Cognitive Behavioral Lab
Welcome to the Cognitive Behavioral Lab’s website. Here we are seeking to understand human interaction with plants. As part of these efforts, Dr. Knuth and her team have cataloged the current literature available regarding human behavior and plant purchasing in the North American market. Please browse the keyword tabs above to find the articles links, key takeaways, and potential applications that research may have for your business or entity.
If you’re interested in collaborating, please contact Dr. Melinda Knuth (Principal Investigator) or the lab’s general contact page.
Emma Arline joined the Cognitive Behavioral Lab as a research assistant intern in January 2023. She is an undergraduate Psychology major at Montreat college (online) interested in all sorts of integrated psychology applications, whose curiosity about human-plant interactions was sparked by researching therapeutic horticulture in 2022. She assists the Knuth lab graduate students with their study designs and recruitment, examining both how plants impact mental health and how marketing techniques affect plant purchasing.
Hey everyone, my name is Ethan Jenkins and I am an M.S. in Horticultural Sciences student working in the Cognitive Behavioral Lab at NC State University. My research will involve product labeling and consumer perception of horticulture products. More specifically, I will be studying product source-labeling and quality messaging labeling and how it influences consumer willingness to purchase, and their perceived quality of products based on labeling.
Debasish Paul is a Ph.D. candidate at the Department of Horticultural Science. He joined the Cognitive Behavioral Lab in 2022. His research focuses on sustainability in horticultural supply chains in North America.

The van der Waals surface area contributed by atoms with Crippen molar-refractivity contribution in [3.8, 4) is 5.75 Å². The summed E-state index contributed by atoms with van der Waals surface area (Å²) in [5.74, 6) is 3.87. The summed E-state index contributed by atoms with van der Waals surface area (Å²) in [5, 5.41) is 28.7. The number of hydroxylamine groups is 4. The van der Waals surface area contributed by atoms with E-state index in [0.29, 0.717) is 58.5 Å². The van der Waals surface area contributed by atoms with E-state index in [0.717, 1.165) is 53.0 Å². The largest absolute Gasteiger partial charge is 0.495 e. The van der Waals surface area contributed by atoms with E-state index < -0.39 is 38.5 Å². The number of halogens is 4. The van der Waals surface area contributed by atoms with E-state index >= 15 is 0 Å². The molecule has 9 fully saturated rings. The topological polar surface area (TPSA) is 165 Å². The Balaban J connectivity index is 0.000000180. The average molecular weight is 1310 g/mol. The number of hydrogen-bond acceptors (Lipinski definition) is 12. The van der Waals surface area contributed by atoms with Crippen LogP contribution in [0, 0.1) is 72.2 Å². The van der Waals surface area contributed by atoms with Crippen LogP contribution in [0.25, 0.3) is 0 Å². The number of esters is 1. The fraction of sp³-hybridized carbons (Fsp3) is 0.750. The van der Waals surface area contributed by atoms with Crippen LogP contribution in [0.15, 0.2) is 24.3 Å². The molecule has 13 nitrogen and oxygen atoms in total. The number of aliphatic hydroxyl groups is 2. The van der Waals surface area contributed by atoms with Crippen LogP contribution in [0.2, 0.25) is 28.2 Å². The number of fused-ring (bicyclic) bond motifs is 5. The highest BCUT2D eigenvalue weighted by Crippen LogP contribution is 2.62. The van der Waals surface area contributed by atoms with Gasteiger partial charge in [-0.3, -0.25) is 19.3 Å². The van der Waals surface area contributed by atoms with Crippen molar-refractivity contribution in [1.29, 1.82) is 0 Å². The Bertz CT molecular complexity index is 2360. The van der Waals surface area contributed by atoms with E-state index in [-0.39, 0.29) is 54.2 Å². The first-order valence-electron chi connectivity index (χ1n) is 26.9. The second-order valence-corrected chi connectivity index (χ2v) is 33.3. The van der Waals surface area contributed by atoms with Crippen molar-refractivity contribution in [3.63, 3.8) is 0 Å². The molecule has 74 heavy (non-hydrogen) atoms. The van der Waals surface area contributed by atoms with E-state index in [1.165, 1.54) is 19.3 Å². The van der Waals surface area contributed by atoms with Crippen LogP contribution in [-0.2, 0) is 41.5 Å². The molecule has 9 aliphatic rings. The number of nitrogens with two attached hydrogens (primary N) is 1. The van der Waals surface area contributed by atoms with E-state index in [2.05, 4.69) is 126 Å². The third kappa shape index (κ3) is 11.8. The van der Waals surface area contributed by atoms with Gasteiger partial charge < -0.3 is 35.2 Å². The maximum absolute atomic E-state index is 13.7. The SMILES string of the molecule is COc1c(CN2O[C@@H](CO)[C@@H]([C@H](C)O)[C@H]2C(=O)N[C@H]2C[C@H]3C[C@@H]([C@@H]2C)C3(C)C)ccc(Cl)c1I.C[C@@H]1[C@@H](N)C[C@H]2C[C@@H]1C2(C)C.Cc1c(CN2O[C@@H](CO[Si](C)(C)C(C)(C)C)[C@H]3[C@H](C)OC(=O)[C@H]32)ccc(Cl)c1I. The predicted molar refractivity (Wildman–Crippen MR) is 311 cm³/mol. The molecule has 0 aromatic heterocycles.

Amanda Solliday joined the Knuth lab as a doctoral student in January 2023. Her research focuses on sustainability and climate change in the horticulture industry, and she is working on a project with the American Floral Endowment to help develop practical sustainability resources for the floriculture industry. Amanda brings outreach experience from her previous work in communications at two national labs and Duke University, as a public radio science reporter, and as a scientist in the federal government.
Vanessa Woods is exploring biophilia and how it relates to human wellness and flourishing. Vanessa is interested in how evolutionary theory supports (and does not support) various aspects of the biophilia hypothesis, whether an innate attraction for biodiversity exists, and how this attraction can inform how we build our environments. Vanessa is a Research Scientist in the Evolutionary Anthropology department at Duke University. Vanessa’s latest book, Survival of the Friendliest: Discovering our common humanity is an international bestseller.